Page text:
Hybrid Learning Is Like A Chromebook: The Next Best Alternative

As an English teacher, this editorial has to revolve around an analogy; the hybrid model is like a computer. Perhaps I should be more specific, the hybrid model is like a school-sponsored Chromebook. The analogy works on a few different levels that I hope to show here and hopefully my experience as a new teacher here at LHS can be relatable to both students and my fellow teachers.

Obviously, the hybrid model has flaws, just like the Chromebooks. Oftentimes students tell me they have so many tabs open that they can’t navigate between them. This is definitely relatable as I often feel that I have 17 “tabs” open in my mind at one time and it is exhausting. The process of simply having a student raise their hand is difficult on both ends. Ask the question, minimize the Classroom Tab, bring up the Zoom Tab, change out of speaker view, look up at the kids in front of you, pick a student, ask them to turn on their microphone, turn yours off…all for a one word answer. Whether it is worrying about raising your hand, or worrying about family members getting sick, I think every member of the school community gets to the end of the day and can’t wait to turn off their screens and close the actual tabs on the computer and the mental ones as well.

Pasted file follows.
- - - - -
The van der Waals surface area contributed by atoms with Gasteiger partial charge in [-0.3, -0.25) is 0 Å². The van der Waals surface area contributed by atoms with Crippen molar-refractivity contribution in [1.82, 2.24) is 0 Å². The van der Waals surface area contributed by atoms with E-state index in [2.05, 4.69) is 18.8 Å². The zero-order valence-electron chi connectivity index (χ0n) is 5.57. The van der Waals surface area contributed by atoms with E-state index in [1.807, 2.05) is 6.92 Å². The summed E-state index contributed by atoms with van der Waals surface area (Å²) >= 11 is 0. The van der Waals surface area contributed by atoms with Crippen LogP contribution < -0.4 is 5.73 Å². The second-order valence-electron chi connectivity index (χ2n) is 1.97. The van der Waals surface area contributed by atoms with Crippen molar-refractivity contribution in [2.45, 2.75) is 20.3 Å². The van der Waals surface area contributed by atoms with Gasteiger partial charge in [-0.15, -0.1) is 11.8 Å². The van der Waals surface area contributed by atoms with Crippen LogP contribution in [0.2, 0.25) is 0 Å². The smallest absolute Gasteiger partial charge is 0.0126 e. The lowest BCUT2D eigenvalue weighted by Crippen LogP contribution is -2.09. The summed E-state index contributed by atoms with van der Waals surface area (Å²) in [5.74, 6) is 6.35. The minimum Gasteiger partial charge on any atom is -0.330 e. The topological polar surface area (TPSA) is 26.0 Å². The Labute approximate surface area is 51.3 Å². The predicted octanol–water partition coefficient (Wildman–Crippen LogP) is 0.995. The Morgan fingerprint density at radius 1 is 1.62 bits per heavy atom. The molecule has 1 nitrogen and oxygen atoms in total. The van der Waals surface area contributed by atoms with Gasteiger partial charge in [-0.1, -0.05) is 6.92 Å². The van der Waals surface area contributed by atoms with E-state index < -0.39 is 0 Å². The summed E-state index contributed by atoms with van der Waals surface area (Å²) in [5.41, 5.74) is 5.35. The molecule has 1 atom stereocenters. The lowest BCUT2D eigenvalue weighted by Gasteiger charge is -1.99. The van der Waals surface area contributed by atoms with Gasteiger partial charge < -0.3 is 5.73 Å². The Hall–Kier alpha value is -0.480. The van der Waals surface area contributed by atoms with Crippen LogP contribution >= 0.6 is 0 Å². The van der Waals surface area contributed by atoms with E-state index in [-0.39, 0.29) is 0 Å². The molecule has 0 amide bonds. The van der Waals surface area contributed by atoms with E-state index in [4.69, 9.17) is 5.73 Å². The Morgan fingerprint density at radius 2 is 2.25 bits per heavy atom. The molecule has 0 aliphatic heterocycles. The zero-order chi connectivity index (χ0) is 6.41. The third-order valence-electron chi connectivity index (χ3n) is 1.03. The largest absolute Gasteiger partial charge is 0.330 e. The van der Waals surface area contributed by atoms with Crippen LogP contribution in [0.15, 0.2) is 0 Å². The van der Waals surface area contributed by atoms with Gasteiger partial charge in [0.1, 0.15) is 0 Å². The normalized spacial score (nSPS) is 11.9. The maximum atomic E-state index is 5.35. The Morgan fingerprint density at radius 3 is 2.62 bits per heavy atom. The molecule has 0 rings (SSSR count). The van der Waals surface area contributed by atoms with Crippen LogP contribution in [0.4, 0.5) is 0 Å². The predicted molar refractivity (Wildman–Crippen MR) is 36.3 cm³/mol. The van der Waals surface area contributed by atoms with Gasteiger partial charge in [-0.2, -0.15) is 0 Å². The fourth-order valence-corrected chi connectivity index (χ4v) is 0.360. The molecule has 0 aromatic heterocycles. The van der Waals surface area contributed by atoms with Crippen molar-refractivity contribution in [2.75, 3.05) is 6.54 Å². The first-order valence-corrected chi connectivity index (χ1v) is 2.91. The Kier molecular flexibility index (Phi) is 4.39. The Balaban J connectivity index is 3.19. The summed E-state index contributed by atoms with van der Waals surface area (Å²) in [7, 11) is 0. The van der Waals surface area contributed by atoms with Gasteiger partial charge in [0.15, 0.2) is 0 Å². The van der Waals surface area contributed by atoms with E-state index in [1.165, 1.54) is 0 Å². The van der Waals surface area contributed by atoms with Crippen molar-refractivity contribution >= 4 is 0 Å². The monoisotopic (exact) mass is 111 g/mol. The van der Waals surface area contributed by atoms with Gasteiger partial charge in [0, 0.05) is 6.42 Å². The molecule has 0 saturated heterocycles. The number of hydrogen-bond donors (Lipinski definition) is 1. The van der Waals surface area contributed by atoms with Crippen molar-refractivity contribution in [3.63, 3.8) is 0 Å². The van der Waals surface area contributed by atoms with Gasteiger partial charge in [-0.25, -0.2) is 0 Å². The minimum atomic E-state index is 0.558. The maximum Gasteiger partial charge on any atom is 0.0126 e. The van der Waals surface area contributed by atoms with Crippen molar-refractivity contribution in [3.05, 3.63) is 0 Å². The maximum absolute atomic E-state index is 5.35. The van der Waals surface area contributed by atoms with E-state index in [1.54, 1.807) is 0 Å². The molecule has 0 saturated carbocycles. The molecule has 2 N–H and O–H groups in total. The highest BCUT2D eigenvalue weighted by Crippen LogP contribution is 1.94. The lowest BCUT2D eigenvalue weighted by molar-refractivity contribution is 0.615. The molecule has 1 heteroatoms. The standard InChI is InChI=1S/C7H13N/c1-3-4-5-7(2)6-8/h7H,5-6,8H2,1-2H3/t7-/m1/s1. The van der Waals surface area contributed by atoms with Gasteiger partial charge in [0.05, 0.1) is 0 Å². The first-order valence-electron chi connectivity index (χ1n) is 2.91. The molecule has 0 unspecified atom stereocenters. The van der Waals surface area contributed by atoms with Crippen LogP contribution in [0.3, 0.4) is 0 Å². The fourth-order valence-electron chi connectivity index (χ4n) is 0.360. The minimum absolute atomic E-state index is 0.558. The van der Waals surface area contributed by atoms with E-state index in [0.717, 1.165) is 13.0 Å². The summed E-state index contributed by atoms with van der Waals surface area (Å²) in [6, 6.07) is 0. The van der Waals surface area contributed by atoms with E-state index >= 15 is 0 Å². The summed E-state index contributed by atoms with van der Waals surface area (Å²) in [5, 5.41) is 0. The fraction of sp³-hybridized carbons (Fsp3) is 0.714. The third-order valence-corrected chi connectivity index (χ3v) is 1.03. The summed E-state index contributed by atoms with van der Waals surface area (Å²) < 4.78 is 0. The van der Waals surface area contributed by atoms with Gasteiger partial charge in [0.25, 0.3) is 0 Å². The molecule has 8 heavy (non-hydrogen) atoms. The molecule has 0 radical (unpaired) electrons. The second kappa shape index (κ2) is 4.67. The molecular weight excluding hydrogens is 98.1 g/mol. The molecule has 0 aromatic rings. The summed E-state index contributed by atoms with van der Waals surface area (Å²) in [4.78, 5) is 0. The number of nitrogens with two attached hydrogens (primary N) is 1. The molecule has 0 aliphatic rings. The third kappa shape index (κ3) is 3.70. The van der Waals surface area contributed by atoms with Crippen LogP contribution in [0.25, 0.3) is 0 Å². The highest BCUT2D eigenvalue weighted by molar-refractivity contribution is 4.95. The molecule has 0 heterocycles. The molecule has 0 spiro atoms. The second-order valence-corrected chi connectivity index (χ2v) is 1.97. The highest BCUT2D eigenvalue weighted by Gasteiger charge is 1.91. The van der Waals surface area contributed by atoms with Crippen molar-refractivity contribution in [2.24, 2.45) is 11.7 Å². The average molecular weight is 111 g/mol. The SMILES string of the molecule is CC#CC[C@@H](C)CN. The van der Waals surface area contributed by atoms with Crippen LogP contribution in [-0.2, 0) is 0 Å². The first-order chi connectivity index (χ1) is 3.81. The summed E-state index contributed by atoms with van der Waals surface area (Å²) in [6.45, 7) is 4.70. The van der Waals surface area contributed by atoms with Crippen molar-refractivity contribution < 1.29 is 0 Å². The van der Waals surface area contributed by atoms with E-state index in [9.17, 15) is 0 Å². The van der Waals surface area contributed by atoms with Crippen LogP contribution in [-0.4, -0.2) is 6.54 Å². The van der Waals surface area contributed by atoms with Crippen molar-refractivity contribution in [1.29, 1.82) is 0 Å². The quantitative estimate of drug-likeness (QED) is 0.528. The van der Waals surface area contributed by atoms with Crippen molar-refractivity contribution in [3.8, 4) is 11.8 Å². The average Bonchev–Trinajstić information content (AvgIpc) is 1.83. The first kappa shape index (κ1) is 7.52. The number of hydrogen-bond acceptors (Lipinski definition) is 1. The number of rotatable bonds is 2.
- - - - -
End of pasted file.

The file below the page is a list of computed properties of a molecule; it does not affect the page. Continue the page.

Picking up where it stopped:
I am an optimist though, and I think the Chromebook analogy works in a more positive way as well. The Chromebooks were given out with the absolute best of intentions and this hybrid model was created in the same fashion. Administrators worked incredibly hard to put together the best learning environment for students and I am proud to be a part of a school that so deeply cares about all of its members. Additionally, while they have their issues, the fact that every person in the school community is linked together in this crazy world we are living in is beautiful; I have gotten to know co-workers quicker than I ever would in a regular year, and instead of staring at blank screens all day, or assigning work only to get zero feedback, I get to discuss overrated Thanksgiving food with my Zoom kids and hear about a students’ love of poetry when they come in my classroom a few minutes early. 

The Chromebooks may not be perfect; they overheat, are overwhelming, and sometimes I want to just slam them shut and scream. However they connect us, they help us depend on each other, and they have the absolutely best intentions. This hybrid model is difficult to be sure, but it is a form of connection I savor and an example of the depth of care this school has for its students.

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